Then, in italics it says,

"1050 calories"

Wait, what?

I kept reading down the list.

Brownie hot fudge sundae:

1200 calories.

Are. You. Freaking. Kidding. Me?

Caramel Toffee Pudding:

985 calories.

I look at my husband with a really pissed off stare.

He looks at me like he's done something wrong.

I blurt out, "One thousand calories? Really? Why the hell are they telling us?"

He answers in relief thankful that it's not his fault this time,

"Oh yeah, blame the British government. It's sort of becoming the law."

Really?

Oh, for feck's sake.

Let's order three.

Yes, I ate my share.

Live and let live.

Life's too short.

Carpe diem.

Oh yes. It was goooooood.

Happy Anniversary to us!

Have a great long weekend.

— Dr MaryAnne

How not to get divorced

A topic that really fascinates me is marriage.

Overall, it's the art and science of relationships that keep my mind busy.

My twelfth anniversary is next week, so I've been thinking about this more these days.

Why does one couple who is crazy, coo-coo-for-coco-puffs in love when married, and seven to ten years later, they divorce?

Or, two people who have never met one another are arranged to be married together, and then learn to love one another making it work for 30+ years together?

I've read books about this topic, listened to podcasts, spoken to many people, as well as heard about what old married people say.

My parents have this spectacular love story.

They met in Tokyo.

My traditional and Catholic French mother decided to go off the beaten path and moved to Tokyo to teach French in a primary school.

My Japanese and academic geeky dad was working in that same school as the head of the French department.

For him, it was love at first sight.

(It wasn't often that there were caucasian busty young women in Tokyo back then.)

For her, it wasn't exactly that, but maybe because her strict French father ordered her NOT to bring home a Japanese man.

(She didn't do as she was told.)

A few years later, they got married, moved to the South of France, and had my brother and then me.

When I was nearly two, we all moved to New York, and my parents had two more children.

They raised us with an abundance of love, always being there with us, teaching us many things directly and indirectly coming from different cultures and backgrounds.

In fact, nearly every day, we had a mix of French and Japanese cuisine.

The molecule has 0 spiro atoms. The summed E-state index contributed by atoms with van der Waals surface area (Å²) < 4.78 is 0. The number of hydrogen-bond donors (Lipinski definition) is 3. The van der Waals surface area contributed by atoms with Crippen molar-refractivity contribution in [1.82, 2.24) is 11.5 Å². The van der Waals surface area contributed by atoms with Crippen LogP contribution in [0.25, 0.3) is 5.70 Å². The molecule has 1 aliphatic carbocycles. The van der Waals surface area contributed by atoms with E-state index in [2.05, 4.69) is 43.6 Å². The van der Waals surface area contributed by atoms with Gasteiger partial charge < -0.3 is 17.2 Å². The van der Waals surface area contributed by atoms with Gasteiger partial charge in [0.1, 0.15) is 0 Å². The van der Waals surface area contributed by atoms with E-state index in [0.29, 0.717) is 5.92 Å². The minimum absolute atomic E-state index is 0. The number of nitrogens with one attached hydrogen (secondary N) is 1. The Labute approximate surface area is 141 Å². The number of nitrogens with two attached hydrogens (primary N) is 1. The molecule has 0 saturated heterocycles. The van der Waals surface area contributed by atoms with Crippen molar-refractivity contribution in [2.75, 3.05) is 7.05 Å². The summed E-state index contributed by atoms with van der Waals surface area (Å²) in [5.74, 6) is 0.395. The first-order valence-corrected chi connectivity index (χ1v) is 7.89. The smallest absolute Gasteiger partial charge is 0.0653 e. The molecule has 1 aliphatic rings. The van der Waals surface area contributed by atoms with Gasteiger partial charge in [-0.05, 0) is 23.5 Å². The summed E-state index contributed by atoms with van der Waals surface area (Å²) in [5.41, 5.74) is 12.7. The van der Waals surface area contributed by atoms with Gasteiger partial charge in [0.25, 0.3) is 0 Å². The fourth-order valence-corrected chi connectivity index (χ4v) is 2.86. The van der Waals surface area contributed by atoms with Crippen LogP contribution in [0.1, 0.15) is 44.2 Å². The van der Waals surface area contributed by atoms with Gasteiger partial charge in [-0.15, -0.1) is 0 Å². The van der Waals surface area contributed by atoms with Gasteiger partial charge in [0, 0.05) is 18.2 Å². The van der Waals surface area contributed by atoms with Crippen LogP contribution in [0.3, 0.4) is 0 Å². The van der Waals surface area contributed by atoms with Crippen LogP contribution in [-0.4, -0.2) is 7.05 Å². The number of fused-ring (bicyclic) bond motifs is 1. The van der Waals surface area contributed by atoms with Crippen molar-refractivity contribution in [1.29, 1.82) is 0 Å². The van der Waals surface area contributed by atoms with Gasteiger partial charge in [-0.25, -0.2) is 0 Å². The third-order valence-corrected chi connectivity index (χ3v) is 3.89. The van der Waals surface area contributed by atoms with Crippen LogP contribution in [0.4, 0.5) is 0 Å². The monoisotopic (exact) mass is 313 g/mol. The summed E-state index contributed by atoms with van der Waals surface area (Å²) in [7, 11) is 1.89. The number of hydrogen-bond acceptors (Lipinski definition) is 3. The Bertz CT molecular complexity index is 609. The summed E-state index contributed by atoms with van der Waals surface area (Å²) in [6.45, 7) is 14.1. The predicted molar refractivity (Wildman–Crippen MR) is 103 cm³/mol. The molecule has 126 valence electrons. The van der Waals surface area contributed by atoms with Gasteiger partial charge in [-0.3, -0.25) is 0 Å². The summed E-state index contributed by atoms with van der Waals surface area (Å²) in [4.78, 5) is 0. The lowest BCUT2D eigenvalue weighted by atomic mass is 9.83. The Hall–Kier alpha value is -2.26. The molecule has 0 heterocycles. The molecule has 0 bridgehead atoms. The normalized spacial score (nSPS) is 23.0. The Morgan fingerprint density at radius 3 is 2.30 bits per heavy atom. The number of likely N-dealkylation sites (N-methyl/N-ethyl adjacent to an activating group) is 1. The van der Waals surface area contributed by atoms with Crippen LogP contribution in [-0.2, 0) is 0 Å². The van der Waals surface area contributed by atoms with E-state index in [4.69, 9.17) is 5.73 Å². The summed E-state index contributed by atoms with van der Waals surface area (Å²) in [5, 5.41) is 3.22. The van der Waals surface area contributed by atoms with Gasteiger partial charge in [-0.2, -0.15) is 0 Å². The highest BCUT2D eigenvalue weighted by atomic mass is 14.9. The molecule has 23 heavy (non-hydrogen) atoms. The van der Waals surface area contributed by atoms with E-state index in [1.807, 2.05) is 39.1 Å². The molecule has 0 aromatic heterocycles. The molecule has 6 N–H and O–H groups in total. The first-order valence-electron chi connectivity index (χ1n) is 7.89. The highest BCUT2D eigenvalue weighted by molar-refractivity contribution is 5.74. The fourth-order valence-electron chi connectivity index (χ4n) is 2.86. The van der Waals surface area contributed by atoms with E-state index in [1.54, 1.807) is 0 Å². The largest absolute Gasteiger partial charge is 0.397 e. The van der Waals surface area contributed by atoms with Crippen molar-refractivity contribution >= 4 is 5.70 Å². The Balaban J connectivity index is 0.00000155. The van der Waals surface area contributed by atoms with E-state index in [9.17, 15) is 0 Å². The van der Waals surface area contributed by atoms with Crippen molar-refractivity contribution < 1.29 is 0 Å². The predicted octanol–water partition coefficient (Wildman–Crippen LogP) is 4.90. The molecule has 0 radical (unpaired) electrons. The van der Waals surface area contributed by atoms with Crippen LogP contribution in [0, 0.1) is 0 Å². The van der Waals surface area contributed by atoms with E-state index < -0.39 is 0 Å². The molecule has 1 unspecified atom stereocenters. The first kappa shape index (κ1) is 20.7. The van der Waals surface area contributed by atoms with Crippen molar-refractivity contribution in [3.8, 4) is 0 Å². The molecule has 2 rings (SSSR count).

French was spoken in the household, and we were a family with a fusion of three different cultures mixed together.

Overall, I had a wonderful and loving childhood.

(My older brother beat me up all the time, but I got through it, and now I'm a tough gal.)

Fast forward to 1998, my parents suddenly decided to separate, and eventually got divorced.

It was like the classic case of 'last child leaves the household, and one day they woke up, looked at each other and had no idea who the other person was'.

For the next 7 years, they stayed mostly amicably together, especially during Christmas when we all got together.

All six of us.

In fact, it was like nothing changed.

Then after eight years of living separate lives, they got back together, and remarried.

Crazy story.

Amazing story.

They're such a cute old couple now.

The eight years apart was a blessing to their relationship.

Every time I think about their story, thinking back to my childhood, how they were as parents, wondering how they made it through all the tough times, it leads me to think what they've done to CHOOSE to be with one another.

This is what I've come up with:

  1. Respect one another.
  2. Don't sweat the small stuff.
  3. Accept that it's not about who's right and who's wrong.
  4. Learn that your happiness isn't their responsibility. It's yours.
  5. Be the first one to say sorry.
  6. Consider that you will always learn something new about them every day, every week, every month, or every year.
  7. Your expectation of how you want to be loved is probably not the same way they want to be loved. (The Five Languages of Love)
  8. If you feel resentment or contempt, do something about that and clear it up.
  9. Learn to laugh and joke with each other, especially when you've recently had an arguement.
  10. Constantly tell them "I love you" because conversations 'disappear'.


There's more, but that's the bulk of it.

Nearly every day, I strive to be as great as them in every area of my life as a wife and a mother. 

And now, I'm paying it back. 

To them.

To my siblings.

To my husband.

To my kids.

To my friends.

To my community.

To my practice members.

And to the rest of the world to make a difference.

Chiropractic is also a huge component of that.

I want to do big big things in my life, and coming around to my 12th year of marriage, I've learned so much.

I'm at a secure and expansive point in my life, and I owe so much of it to my parents, and my philosophy with chiropractic.

My gratefulness is enormous.

Thank you.

In love and expansion,

— Dr MaryAnne

I have a new baby

No, not that kind of baby.

It's a new project.

Something that's been brewing in my mind for a while.

(Not in my womb.)

My trainer probably sensed it, which is why he invited me to co-host his podcast which is more about fitness and many topics related to fitness and health. 

But it's mainly HIS podcast.

This baby is mine.

It's all about women and motherhood, pregnancy, birth, and everything related to it. 

My inspiration was from all the women in my life, friends, patients, teachers, mentors, and family who have shared their experience with me about motherhood, as well as their choice not to be a mother. 

There are all walks of life with motherhood, and with everything out there for information, I thought this would be a great platform to inform women, help them and support them through their journey.

So, check it out, subscribe, and let me know what you think!

www.youredoinggreatmum.com

— Dr MaryAnne